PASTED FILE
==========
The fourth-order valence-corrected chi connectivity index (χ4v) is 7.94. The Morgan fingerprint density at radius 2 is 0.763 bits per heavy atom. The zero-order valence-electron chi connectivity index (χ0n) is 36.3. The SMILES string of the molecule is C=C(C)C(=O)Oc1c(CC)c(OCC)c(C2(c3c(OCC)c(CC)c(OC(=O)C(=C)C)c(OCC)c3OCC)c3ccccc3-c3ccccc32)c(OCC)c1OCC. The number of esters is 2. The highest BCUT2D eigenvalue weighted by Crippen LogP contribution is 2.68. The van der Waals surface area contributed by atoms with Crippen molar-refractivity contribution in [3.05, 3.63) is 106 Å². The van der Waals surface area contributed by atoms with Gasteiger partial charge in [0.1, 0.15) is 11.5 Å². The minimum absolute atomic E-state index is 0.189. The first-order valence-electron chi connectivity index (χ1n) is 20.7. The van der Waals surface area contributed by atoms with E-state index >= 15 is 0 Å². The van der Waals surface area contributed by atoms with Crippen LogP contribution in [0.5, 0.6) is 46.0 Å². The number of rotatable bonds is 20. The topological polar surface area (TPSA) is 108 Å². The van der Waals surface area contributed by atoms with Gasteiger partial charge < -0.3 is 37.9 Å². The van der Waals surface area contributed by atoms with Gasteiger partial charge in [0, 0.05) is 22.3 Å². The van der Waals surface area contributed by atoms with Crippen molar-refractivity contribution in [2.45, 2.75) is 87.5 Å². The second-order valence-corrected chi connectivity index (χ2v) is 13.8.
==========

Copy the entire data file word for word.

The fourth-order valence-corrected chi connectivity index (χ4v) is 7.94. The Morgan fingerprint density at radius 2 is 0.763 bits per heavy atom. The zero-order valence-electron chi connectivity index (χ0n) is 36.3. The SMILES string of the molecule is C=C(C)C(=O)Oc1c(CC)c(OCC)c(C2(c3c(OCC)c(CC)c(OC(=O)C(=C)C)c(OCC)c3OCC)c3ccccc3-c3ccccc32)c(OCC)c1OCC. The number of esters is 2. The highest BCUT2D eigenvalue weighted by Crippen LogP contribution is 2.68. The van der Waals surface area contributed by atoms with Crippen molar-refractivity contribution in [3.05, 3.63) is 106 Å². The van der Waals surface area contributed by atoms with Gasteiger partial charge in [0.1, 0.15) is 11.5 Å². The minimum absolute atomic E-state index is 0.189. The first-order valence-electron chi connectivity index (χ1n) is 20.7. The van der Waals surface area contributed by atoms with E-state index >= 15 is 0 Å². The van der Waals surface area contributed by atoms with Crippen LogP contribution in [0.5, 0.6) is 46.0 Å². The number of rotatable bonds is 20. The topological polar surface area (TPSA) is 108 Å². The van der Waals surface area contributed by atoms with Gasteiger partial charge < -0.3 is 37.9 Å². The van der Waals surface area contributed by atoms with Gasteiger partial charge in [0, 0.05) is 22.3 Å². The van der Waals surface area contributed by atoms with Crippen molar-refractivity contribution in [2.45, 2.75) is 87.5 Å². The second-order valence-corrected chi connectivity index (χ2v) is 13.8.